Some of the stories, reviews and discussions we’ve spotted online this week:
Four killed in a shooting at the Jewish Museum in Brussels
A gunman opened fire on visitors at the Jewish Museum in Brussels on Saturday afternoon. Three people were killed at the scene, and a fourth died from their injuries on Monday.
World leaders pay homage to Jewish Museum victims
Martin Schulz (President of the European Parliament), Francois Hollande (French President), Matteo Renzi (Italian Prime Minister), and Elio Di Rupo (Belgian Prime Minister) met with Jewish leaders in front of the Jewish Museum on Tuesday in a show of solidarity. Other world leaders have publicly voiced their support for the Belgian and wider Jewish community in the aftermath of the attacks.
Fire at the Glasgow School of Art
The Grade A listed Charles Rennie Mackintosh building was seriously damaged by a fire last Friday which destroyed its unique historic library. Much of the rest of the building’s contents are believed to have survived, and the school has promised financial support to the worst-affected students.
(Not) Paying Artists in the UK…
Many UK artists feel forced to forego potentially significant exhibitions in public galleries because, in the majority of cases, they don’t receive a fee. Research conducted by the artists’ information company a-n highlights the extent of the problem.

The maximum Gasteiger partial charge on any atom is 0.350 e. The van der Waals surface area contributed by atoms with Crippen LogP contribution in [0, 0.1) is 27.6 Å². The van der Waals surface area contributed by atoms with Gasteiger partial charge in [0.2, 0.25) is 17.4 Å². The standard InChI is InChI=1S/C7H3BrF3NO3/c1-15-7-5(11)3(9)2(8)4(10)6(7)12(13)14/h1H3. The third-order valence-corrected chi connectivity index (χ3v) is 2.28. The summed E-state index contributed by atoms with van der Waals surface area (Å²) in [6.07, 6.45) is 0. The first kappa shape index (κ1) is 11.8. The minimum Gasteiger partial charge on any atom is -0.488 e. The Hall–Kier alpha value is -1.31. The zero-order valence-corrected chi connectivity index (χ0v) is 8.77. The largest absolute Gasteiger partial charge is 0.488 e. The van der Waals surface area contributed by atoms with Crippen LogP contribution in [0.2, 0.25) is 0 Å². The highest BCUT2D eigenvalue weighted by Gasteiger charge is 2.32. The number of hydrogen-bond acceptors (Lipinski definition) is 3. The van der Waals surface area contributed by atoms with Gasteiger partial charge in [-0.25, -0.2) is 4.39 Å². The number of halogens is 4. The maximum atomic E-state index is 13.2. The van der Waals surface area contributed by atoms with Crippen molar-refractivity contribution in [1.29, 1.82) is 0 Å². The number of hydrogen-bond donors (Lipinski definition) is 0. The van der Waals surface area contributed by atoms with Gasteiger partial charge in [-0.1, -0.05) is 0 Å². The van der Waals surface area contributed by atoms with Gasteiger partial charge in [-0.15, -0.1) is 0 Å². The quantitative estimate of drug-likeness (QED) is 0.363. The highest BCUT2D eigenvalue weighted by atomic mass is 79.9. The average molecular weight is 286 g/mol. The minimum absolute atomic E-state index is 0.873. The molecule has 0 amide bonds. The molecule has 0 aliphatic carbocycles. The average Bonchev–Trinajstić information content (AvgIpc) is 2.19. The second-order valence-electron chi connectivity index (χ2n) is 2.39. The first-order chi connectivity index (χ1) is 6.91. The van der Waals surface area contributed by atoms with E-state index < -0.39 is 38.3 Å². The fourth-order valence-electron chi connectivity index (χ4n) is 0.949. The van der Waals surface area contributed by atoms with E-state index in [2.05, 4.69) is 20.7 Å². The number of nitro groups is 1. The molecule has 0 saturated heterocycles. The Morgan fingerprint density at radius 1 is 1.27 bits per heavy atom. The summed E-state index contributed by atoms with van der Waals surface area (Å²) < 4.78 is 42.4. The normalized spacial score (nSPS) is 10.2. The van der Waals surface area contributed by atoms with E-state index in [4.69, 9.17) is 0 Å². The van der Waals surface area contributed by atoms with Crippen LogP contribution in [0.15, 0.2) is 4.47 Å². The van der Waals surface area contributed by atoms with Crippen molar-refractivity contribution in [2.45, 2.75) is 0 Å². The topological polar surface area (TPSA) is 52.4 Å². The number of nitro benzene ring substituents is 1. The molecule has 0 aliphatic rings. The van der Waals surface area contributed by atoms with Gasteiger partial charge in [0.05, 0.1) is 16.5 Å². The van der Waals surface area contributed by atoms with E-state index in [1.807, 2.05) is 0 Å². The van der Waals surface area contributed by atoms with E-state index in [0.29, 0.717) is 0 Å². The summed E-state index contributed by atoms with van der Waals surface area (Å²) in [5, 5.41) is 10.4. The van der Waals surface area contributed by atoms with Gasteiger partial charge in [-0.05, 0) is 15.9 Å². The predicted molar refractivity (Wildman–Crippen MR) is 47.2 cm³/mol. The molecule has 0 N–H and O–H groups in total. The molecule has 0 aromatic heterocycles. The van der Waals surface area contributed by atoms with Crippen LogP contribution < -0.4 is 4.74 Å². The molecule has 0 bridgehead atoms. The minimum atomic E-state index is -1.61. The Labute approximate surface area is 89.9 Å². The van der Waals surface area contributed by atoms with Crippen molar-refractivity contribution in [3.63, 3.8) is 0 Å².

…and artists paying fees in the USA
A group of professors, students and alumni have filed a suit against the Cooper Union for the Advancement of Science and Art, with the aim of preventing the introduction of tuition fees next year.
Tracey Emin’s bed is up for auction
Charles Saatchi will sell Tracey Emin’s famous artwork, My Bed, at Christie’s London on 1 July. The controversially messy bed, exhibited at the Turner Prize in 1999, has an asking price of £800,000–£1,200,000.
Permission to do nothing
A high-profile group of art historians and art curators have voiced concern over performance artist Marina Abramović’s upcoming exhibition at the Serpentine Gallery. Abramović intends to do nothing, but it turns out that’s already been done before.